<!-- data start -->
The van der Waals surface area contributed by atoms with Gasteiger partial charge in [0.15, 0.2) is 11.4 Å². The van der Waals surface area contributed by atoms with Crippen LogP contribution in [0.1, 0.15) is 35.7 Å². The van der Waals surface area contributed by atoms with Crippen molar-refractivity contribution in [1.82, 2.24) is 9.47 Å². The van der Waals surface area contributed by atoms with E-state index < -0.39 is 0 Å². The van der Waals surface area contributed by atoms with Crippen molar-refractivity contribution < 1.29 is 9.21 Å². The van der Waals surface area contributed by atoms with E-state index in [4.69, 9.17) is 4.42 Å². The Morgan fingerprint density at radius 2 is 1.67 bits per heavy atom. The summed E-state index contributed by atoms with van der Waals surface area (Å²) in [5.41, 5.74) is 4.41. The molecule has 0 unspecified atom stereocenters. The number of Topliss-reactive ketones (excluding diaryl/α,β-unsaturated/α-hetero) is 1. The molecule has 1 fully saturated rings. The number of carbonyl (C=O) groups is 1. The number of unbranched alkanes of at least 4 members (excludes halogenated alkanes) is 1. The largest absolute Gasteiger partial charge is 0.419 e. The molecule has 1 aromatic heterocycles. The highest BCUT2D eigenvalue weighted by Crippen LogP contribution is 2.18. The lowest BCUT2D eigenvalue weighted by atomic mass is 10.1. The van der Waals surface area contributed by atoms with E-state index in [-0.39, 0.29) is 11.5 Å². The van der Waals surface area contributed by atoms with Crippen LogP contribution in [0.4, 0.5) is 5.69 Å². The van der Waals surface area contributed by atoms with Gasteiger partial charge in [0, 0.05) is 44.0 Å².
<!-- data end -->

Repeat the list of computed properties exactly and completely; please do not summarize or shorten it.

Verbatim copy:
The van der Waals surface area contributed by atoms with Gasteiger partial charge in [0.15, 0.2) is 11.4 Å². The van der Waals surface area contributed by atoms with Crippen LogP contribution in [0.1, 0.15) is 35.7 Å². The van der Waals surface area contributed by atoms with Crippen molar-refractivity contribution in [1.82, 2.24) is 9.47 Å². The van der Waals surface area contributed by atoms with E-state index < -0.39 is 0 Å². The van der Waals surface area contributed by atoms with Crippen molar-refractivity contribution < 1.29 is 9.21 Å². The van der Waals surface area contributed by atoms with E-state index in [4.69, 9.17) is 4.42 Å². The Morgan fingerprint density at radius 2 is 1.67 bits per heavy atom. The summed E-state index contributed by atoms with van der Waals surface area (Å²) in [5.41, 5.74) is 4.41. The molecule has 0 unspecified atom stereocenters. The number of Topliss-reactive ketones (excluding diaryl/α,β-unsaturated/α-hetero) is 1. The molecule has 1 fully saturated rings. The number of carbonyl (C=O) groups is 1. The number of unbranched alkanes of at least 4 members (excludes halogenated alkanes) is 1. The largest absolute Gasteiger partial charge is 0.419 e. The molecule has 1 aromatic heterocycles. The highest BCUT2D eigenvalue weighted by Crippen LogP contribution is 2.18. The lowest BCUT2D eigenvalue weighted by atomic mass is 10.1. The van der Waals surface area contributed by atoms with E-state index in [-0.39, 0.29) is 11.5 Å². The van der Waals surface area contributed by atoms with Crippen LogP contribution in [0.4, 0.5) is 5.69 Å². The van der Waals surface area contributed by atoms with Gasteiger partial charge in [0, 0.05) is 44.0 Å².